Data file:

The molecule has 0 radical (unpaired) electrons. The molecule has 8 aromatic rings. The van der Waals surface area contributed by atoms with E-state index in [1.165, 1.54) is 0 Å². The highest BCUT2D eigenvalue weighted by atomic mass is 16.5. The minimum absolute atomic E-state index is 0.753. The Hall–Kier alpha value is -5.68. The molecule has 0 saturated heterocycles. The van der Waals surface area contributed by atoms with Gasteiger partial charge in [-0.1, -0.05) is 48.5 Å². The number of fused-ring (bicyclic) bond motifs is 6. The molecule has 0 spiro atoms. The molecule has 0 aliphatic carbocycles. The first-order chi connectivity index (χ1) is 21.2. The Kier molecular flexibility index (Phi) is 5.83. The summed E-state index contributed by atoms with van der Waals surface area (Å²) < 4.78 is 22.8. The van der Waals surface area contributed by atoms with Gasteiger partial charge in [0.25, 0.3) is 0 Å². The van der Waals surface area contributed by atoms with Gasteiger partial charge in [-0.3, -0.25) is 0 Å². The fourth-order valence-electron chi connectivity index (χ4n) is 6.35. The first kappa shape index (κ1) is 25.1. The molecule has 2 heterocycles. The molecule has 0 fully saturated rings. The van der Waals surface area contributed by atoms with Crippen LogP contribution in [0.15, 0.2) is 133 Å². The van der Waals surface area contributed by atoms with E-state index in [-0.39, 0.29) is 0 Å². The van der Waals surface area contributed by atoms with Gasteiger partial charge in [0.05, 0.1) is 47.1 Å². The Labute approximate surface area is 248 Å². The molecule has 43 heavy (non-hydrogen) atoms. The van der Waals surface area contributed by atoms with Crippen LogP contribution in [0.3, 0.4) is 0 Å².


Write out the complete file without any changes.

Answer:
The molecule has 0 radical (unpaired) electrons. The molecule has 8 aromatic rings. The van der Waals surface area contributed by atoms with E-state index in [1.165, 1.54) is 0 Å². The highest BCUT2D eigenvalue weighted by atomic mass is 16.5. The minimum absolute atomic E-state index is 0.753. The Hall–Kier alpha value is -5.68. The molecule has 0 saturated heterocycles. The van der Waals surface area contributed by atoms with Gasteiger partial charge in [-0.1, -0.05) is 48.5 Å². The number of fused-ring (bicyclic) bond motifs is 6. The molecule has 0 spiro atoms. The molecule has 0 aliphatic carbocycles. The first-order chi connectivity index (χ1) is 21.2. The Kier molecular flexibility index (Phi) is 5.83. The summed E-state index contributed by atoms with van der Waals surface area (Å²) < 4.78 is 22.8. The van der Waals surface area contributed by atoms with Gasteiger partial charge in [0.25, 0.3) is 0 Å². The van der Waals surface area contributed by atoms with Gasteiger partial charge in [-0.3, -0.25) is 0 Å². The fourth-order valence-electron chi connectivity index (χ4n) is 6.35. The first kappa shape index (κ1) is 25.1. The molecule has 2 heterocycles. The molecule has 0 fully saturated rings. The van der Waals surface area contributed by atoms with Crippen LogP contribution in [0.15, 0.2) is 133 Å². The van der Waals surface area contributed by atoms with E-state index in [-0.39, 0.29) is 0 Å². The van der Waals surface area contributed by atoms with Gasteiger partial charge in [0.05, 0.1) is 47.1 Å². The Labute approximate surface area is 248 Å². The molecule has 43 heavy (non-hydrogen) atoms. The van der Waals surface area contributed by atoms with Crippen LogP contribution in [0.3, 0.4) is 0 Å².